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  Table of Contents  
ORIGINAL ARTICLE
Year : 2018  |  Volume : 39  |  Issue : 1  |  Page : 50-54
 

Deploying machine learning to find out the reasons for not using condom in a questionnaire-based study of 120 patients


1 Department of Dermato-Venereo-Leprology, Government Thiruvarur Medical College, Thiruvarur, India
2 Department of Dermato-Venereo-Leprology, Government Mohan Kumaramangalam Medical College, Salem, Tamil Nadu, India

Date of Web Publication21-Jun-2018

Correspondence Address:
Dr. Balaji Govindan
5/32, V. Arumuga Nagar, Alagapuram, Salem - 636 016, Tamil Nadu
India
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Source of Support: None, Conflict of Interest: None


DOI: 10.4103/ijstd.IJSTD_64_17

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   Abstract 

Context: Even though condom offers more than 90% protection against human immunodeficiency viral infections (human immunodeficiency virus) and few sexually transmitted infections (STIs), the overall use of condom in India is low. Many studies revealed that the significant barriers for not using condom were lack of privacy in stores, cultural differences, etc. Aims: We intended to find out the reasons for not using condoms in patients attending the STI clinic, by using questionnaire, and had applied machine learning tool to predict those reasons for not using condoms, from the data collected. Subjects and Methods: A questionnaire was administered on 120 patients of age above 10 years attending the STI clinic in a tertiary hospital. From the dataset obtained, we intended to understand if the demographic profile of the candidate could predict the reasons for the avoidance of condoms during sexual activity, by using machine learning algorithm called Support Vector Machine. Statistical Analysis Used: MS Excel worksheet to enter the data and Support Vector Machine algorithm were used for statistical analysis. Results: Respondents were 53% male, 45% female, and 2% transgender. Despite the knowledge of the condoms, 68% of the patients in the study did not use condom. The majority of the patients (41%) stated that condoms were not necessary when they have sexual activity with a known and consistent partner. With machine learning, we found that the prediction accuracy was significantly more than chance (73.47% ±14%) when the feature vectors include only the response to Question 1. Conclusions: Results of the study identify the specific reasons for not using condom and help us in devising specific strategies to promote the condom usage. Our results from machine learning suggest that gender of the respondent is the best predictor in predicting the reason for the nonusage of condom.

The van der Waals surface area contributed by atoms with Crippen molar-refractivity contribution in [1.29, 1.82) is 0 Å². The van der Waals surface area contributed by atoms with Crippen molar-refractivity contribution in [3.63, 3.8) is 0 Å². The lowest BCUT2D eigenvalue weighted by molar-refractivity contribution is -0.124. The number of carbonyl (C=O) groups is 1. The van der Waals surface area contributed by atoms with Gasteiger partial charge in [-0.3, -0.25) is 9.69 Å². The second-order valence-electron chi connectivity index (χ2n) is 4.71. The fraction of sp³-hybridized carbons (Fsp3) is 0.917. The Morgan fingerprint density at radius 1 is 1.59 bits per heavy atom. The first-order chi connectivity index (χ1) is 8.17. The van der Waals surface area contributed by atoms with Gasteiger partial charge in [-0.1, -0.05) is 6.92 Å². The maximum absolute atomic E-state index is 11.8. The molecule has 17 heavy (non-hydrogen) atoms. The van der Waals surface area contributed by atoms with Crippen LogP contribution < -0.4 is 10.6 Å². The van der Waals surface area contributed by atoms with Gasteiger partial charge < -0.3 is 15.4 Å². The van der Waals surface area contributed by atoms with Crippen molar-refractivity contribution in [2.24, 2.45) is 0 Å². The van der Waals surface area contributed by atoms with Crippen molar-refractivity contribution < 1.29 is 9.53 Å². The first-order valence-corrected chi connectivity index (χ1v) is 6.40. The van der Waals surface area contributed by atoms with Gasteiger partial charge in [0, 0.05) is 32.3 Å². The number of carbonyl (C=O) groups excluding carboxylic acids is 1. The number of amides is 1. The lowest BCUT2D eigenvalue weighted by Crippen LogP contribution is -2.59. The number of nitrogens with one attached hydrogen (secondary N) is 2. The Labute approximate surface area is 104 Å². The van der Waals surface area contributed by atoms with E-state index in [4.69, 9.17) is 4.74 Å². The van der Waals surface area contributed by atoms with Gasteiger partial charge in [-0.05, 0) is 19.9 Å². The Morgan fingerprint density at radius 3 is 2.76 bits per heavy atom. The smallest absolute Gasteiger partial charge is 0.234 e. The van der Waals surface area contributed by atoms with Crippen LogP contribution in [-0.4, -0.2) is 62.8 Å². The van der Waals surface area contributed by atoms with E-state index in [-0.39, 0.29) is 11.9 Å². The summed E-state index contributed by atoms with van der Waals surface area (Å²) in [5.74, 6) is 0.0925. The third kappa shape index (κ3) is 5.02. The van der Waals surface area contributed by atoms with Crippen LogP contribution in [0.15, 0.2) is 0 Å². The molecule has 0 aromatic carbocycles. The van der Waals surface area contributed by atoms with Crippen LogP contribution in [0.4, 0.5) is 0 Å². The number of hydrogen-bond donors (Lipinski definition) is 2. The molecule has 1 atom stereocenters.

Keywords: Condoms, human immunodeficiency virus, machine learning, questionnaire, sexually transmitted infection


How to cite this article:
Govindan B, Maduravasagam K. Deploying machine learning to find out the reasons for not using condom in a questionnaire-based study of 120 patients. Indian J Sex Transm Dis 2018;39:50-4

How to cite this URL: